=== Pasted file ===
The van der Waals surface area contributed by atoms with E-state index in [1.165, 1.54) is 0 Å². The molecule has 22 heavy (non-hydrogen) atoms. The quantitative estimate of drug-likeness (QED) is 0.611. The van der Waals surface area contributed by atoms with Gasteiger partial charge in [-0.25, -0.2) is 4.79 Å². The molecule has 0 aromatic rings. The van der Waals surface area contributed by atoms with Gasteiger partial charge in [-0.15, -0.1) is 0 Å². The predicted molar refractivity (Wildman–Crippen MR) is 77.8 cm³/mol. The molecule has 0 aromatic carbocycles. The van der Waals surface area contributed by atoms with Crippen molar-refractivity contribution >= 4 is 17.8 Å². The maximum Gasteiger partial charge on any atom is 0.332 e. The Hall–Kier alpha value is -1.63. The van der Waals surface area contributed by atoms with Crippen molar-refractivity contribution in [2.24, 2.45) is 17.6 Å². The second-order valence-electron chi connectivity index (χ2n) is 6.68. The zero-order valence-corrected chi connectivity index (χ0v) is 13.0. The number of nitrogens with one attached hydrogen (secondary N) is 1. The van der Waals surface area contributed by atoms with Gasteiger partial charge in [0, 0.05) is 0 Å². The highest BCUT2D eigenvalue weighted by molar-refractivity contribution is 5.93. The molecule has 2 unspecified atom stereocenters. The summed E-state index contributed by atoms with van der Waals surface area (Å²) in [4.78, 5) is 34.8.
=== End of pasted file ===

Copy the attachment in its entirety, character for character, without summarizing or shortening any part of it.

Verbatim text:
The van der Waals surface area contributed by atoms with E-state index in [1.165, 1.54) is 0 Å². The molecule has 22 heavy (non-hydrogen) atoms. The quantitative estimate of drug-likeness (QED) is 0.611. The van der Waals surface area contributed by atoms with Gasteiger partial charge in [-0.25, -0.2) is 4.79 Å². The molecule has 0 aromatic rings. The van der Waals surface area contributed by atoms with Gasteiger partial charge in [-0.15, -0.1) is 0 Å². The predicted molar refractivity (Wildman–Crippen MR) is 77.8 cm³/mol. The molecule has 0 aromatic carbocycles. The van der Waals surface area contributed by atoms with Crippen molar-refractivity contribution >= 4 is 17.8 Å². The maximum Gasteiger partial charge on any atom is 0.332 e. The Hall–Kier alpha value is -1.63. The van der Waals surface area contributed by atoms with Crippen molar-refractivity contribution in [2.24, 2.45) is 17.6 Å². The second-order valence-electron chi connectivity index (χ2n) is 6.68. The zero-order valence-corrected chi connectivity index (χ0v) is 13.0. The number of nitrogens with one attached hydrogen (secondary N) is 1. The van der Waals surface area contributed by atoms with Gasteiger partial charge in [0, 0.05) is 0 Å². The highest BCUT2D eigenvalue weighted by molar-refractivity contribution is 5.93. The molecule has 2 unspecified atom stereocenters. The summed E-state index contributed by atoms with van der Waals surface area (Å²) in [4.78, 5) is 34.8.